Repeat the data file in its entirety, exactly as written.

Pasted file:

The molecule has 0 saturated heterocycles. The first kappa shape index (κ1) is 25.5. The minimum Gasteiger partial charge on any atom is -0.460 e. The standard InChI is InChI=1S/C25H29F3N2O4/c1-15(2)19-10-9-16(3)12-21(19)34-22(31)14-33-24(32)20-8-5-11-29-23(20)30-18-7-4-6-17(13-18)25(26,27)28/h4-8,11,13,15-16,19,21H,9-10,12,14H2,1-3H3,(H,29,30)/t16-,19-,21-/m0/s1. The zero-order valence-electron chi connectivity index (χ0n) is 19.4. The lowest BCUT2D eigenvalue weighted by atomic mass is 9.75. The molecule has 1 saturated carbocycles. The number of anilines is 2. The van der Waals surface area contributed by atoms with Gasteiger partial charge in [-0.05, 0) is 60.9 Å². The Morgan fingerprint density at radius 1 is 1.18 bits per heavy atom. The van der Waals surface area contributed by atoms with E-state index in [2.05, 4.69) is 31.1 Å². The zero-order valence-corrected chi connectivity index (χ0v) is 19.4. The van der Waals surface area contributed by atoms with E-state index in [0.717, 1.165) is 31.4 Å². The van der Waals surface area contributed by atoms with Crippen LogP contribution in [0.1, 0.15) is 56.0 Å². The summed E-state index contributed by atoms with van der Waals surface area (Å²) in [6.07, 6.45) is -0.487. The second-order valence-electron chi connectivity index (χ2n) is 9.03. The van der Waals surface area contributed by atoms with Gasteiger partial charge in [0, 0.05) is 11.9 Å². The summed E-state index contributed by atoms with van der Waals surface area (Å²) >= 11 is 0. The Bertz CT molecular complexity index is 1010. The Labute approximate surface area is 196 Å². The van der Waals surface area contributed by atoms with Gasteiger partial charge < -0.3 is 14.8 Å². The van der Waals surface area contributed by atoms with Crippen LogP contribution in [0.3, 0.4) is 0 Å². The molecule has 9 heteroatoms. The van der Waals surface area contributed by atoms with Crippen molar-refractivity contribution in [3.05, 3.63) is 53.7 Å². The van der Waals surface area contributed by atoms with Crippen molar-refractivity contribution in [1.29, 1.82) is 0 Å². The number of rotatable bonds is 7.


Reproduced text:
The molecule has 0 saturated heterocycles. The first kappa shape index (κ1) is 25.5. The minimum Gasteiger partial charge on any atom is -0.460 e. The standard InChI is InChI=1S/C25H29F3N2O4/c1-15(2)19-10-9-16(3)12-21(19)34-22(31)14-33-24(32)20-8-5-11-29-23(20)30-18-7-4-6-17(13-18)25(26,27)28/h4-8,11,13,15-16,19,21H,9-10,12,14H2,1-3H3,(H,29,30)/t16-,19-,21-/m0/s1. The zero-order valence-electron chi connectivity index (χ0n) is 19.4. The lowest BCUT2D eigenvalue weighted by atomic mass is 9.75. The molecule has 1 saturated carbocycles. The number of anilines is 2. The van der Waals surface area contributed by atoms with Gasteiger partial charge in [-0.05, 0) is 60.9 Å². The Morgan fingerprint density at radius 1 is 1.18 bits per heavy atom. The van der Waals surface area contributed by atoms with E-state index in [2.05, 4.69) is 31.1 Å². The zero-order valence-corrected chi connectivity index (χ0v) is 19.4. The van der Waals surface area contributed by atoms with E-state index in [0.717, 1.165) is 31.4 Å². The van der Waals surface area contributed by atoms with Crippen LogP contribution in [0.1, 0.15) is 56.0 Å². The summed E-state index contributed by atoms with van der Waals surface area (Å²) in [6.07, 6.45) is -0.487. The second-order valence-electron chi connectivity index (χ2n) is 9.03. The van der Waals surface area contributed by atoms with Gasteiger partial charge in [0, 0.05) is 11.9 Å². The summed E-state index contributed by atoms with van der Waals surface area (Å²) >= 11 is 0. The Bertz CT molecular complexity index is 1010. The Labute approximate surface area is 196 Å². The van der Waals surface area contributed by atoms with Gasteiger partial charge < -0.3 is 14.8 Å². The van der Waals surface area contributed by atoms with Crippen LogP contribution in [0.3, 0.4) is 0 Å². The molecule has 9 heteroatoms. The van der Waals surface area contributed by atoms with Crippen molar-refractivity contribution in [3.05, 3.63) is 53.7 Å². The van der Waals surface area contributed by atoms with Crippen molar-refractivity contribution in [1.29, 1.82) is 0 Å². The number of rotatable bonds is 7.